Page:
The dance sector has very few spaces for South Asian dance artists. Some of the larger inaccessible venues have created gated communities of creatives, worsening the existing hierarchy of dance. Unfortunately, there is an ongoing desire amongst upcoming artists to be part of that closed club, and unless that small group of people with too much power in their heads includes you, you are not valid. South Asian dancers need to break free from all that suffocation and create their own markets.
The Arts Council have recently recognised the fact that they have been supporting fewer classical Indian dancers. I think classical Indian dancers need to discover their own markets and be proud of them. I am also very hopeful as I see the impact of larger investments on one of our alumni, Aakash Odedra, on the dance sector in the Midlands region.
If the 200K which goes as funding to Akademi went to artists instead, what difference would it make to the sector?
If 200K did not come to Akademi and went to fund a production it would cost about the same amount. Actually, we raise one and a half times the 200k initial funding sum ourselves to invest in the South Asian dance sector and a large number of dancers benefit from the investment. Our role has been to take a young student from a part-time dance class on a journey of understanding of the profession.
Our artist development activities have been set up to develop professional dancers and enable them to have a career. We are a finishing
school for dancers. The Choreogata project, for instance, raised £90K; £60K of that was distributed to dancers in the form of twnty-three commissions. We also assisted these dancers with applications for Grants for Arts which raised further £150k for their creative work. We seeded the creation of current touring works of many companies including Seeta Patel, Shane Shambhu and Kamala Devam.
Our whole Education department exists not only to serve the British community but also to train dancers for an educational career in the long run; and place them in substantive growth sectors for dance participation leaderships, for example, dance with SEN children and dance for dementia and older people, both growing employment markets.
Our current work is driving forward the professionalisation of the South Asian dance sector in the UK.
We have also been at a stand-still for the last eight years, with diminishing subsidy.
What is more important: to be a producing house or a sector support organisation?
The core value of the organisation is to support the sector. For us, the dancers are the gods who need assistance. If there were no South Asian dancers in the country, there would be no Akademi. For years we functioned as the self-appointed South Asian dance sector support organisation in the South of England.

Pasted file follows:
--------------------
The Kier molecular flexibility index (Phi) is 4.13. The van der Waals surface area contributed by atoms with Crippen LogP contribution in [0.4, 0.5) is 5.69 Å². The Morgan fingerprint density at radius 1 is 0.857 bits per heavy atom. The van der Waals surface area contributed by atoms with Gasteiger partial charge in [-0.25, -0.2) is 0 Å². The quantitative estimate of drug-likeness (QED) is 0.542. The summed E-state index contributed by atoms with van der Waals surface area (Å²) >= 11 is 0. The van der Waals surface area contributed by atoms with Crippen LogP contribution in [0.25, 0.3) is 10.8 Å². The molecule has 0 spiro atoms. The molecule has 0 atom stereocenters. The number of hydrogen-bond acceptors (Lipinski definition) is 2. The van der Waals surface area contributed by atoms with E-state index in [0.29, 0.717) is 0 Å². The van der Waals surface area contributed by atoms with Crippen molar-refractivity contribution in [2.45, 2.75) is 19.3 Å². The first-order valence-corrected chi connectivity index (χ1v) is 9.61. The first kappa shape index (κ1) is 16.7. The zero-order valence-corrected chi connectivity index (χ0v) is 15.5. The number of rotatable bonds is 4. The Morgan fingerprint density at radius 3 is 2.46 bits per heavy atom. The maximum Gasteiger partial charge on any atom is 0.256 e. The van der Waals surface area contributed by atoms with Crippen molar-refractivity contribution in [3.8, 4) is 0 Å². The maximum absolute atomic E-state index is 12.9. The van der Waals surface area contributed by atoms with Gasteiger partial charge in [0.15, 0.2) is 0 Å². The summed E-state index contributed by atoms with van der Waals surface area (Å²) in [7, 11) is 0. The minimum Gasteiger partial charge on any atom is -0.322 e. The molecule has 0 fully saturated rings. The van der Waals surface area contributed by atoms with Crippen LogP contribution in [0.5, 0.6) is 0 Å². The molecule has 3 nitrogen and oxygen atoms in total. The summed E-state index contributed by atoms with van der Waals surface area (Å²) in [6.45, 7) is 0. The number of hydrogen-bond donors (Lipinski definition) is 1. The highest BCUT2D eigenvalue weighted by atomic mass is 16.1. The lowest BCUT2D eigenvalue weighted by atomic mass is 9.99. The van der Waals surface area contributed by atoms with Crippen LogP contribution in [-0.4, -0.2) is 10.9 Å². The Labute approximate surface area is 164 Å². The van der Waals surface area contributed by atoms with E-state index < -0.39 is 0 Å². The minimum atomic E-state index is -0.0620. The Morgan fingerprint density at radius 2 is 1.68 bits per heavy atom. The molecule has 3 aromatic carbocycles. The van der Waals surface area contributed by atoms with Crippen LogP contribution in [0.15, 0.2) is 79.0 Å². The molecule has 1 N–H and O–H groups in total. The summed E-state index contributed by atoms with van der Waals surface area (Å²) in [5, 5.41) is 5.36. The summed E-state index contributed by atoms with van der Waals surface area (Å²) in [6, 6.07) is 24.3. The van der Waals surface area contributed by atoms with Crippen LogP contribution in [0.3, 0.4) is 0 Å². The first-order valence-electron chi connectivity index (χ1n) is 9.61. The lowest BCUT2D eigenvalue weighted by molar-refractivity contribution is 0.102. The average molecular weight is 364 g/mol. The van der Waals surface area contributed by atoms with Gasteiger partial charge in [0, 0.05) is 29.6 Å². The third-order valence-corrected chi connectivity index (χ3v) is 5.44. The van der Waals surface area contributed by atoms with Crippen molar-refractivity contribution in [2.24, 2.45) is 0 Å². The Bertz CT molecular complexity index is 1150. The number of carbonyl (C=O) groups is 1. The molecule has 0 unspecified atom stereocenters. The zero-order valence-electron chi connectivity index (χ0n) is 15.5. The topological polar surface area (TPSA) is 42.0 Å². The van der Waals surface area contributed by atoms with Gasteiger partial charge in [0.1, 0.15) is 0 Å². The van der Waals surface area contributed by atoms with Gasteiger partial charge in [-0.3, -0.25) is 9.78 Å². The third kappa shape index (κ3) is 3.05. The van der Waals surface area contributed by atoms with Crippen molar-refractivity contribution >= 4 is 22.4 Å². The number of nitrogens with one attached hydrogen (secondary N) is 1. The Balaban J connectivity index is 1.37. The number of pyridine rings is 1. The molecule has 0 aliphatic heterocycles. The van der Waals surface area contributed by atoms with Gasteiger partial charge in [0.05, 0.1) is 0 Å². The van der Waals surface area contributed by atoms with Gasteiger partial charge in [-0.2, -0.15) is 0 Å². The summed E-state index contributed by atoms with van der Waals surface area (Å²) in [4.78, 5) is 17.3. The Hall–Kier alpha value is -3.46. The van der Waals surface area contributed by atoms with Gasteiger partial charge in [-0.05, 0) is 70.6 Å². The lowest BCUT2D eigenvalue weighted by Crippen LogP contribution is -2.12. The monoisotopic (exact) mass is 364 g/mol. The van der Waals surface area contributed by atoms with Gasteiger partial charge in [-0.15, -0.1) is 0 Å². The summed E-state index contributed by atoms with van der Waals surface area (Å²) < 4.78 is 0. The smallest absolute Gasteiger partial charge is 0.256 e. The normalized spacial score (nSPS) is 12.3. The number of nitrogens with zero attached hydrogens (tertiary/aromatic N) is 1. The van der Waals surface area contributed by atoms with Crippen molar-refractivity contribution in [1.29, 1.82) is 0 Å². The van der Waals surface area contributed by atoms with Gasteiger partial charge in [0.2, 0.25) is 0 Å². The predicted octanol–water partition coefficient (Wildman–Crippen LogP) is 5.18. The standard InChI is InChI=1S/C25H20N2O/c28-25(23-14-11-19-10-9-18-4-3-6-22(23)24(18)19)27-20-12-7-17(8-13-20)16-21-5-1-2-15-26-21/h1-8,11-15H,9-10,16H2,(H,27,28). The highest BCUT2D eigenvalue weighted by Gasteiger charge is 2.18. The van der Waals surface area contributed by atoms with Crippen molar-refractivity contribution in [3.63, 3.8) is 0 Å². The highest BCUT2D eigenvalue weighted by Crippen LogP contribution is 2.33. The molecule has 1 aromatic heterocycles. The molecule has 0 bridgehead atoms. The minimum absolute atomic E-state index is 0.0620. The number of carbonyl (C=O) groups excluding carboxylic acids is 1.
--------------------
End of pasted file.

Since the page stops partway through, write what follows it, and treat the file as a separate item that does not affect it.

However, in the last funding round, the Arts Council did not see us as a sector support organisation – One Dance UK fulfils that role. So Akademi’s Board decided that we cannot be a sector support organisation, and that in the new phase of our funding we should apply to ACE to become a production house in its new phase. That is how we produced The Troth, which has won several awards.
Are there other structural changes that you envision? Where is the next battle?
Serious Indian classical dancers in this country aren’t able to connect with the wider professional dance training infrastructure here. Instead, they look back to India for all their inspiration and models of practice. Until things change at that level, our global intention to grow in sync. with world-class dance practice will be hindered.
Leela Samson met me recently and said, ‘You are spoiling the sector in the UK, doing less of dance and more in talking’.
Do you agree with that?
Maybe what she says is right. The world of ISTD and CAT (Centre for Advanced Training) is successful; ninety-eight per cent of the graduates will become informed audiences; but those two per cent who want to pursue dance seriously need more.
The current training investment in the UK is not geared towards creating a profession. There is no level playing field between South Asian dancers and students of ballet or contemporary dance.
Are you not going to ask me about Usne Kaha Tha [The Troth]?
I believed that this story of Sardar Lehna Singh, a Sikh, the protagonist of The Troth, could not be narrated through a classical Indian dance style like bharatanatyam or kathak. The story was written in 1915, the time when Indian cinema started. I decided to produce a living silent film. When I saw the work of Gary Clarke (Coal ), I realised that this guy could deliver my vision and Akademi’s board very generously stood by my proposal. We created a piece which has the authentic spirit of India and yet is relevant to the world we live in. I believe that being relevant is something that we cracked very early on at Akademi. In that sense we have ‘Indianised’ the West – made it part of the mainstream.
When I arrived, Akademi was only a teaching institution. Now I think we have enriched the lives of Londoners by developing opportunities for artists to create and perform, and by running large research-based learning and participation projects with children, older people and in SEN contexts. The ‘Indianisation’ of the West has been a victory for Akademi. We are now an organisation woven into the cultural tapestry of the British creative DNA instead of standing out like a colourful patch.
It is a good point to draw our conversation to a close. I thank Mira Kaushik for her time, we have conversed for an hour and forty-five minutes.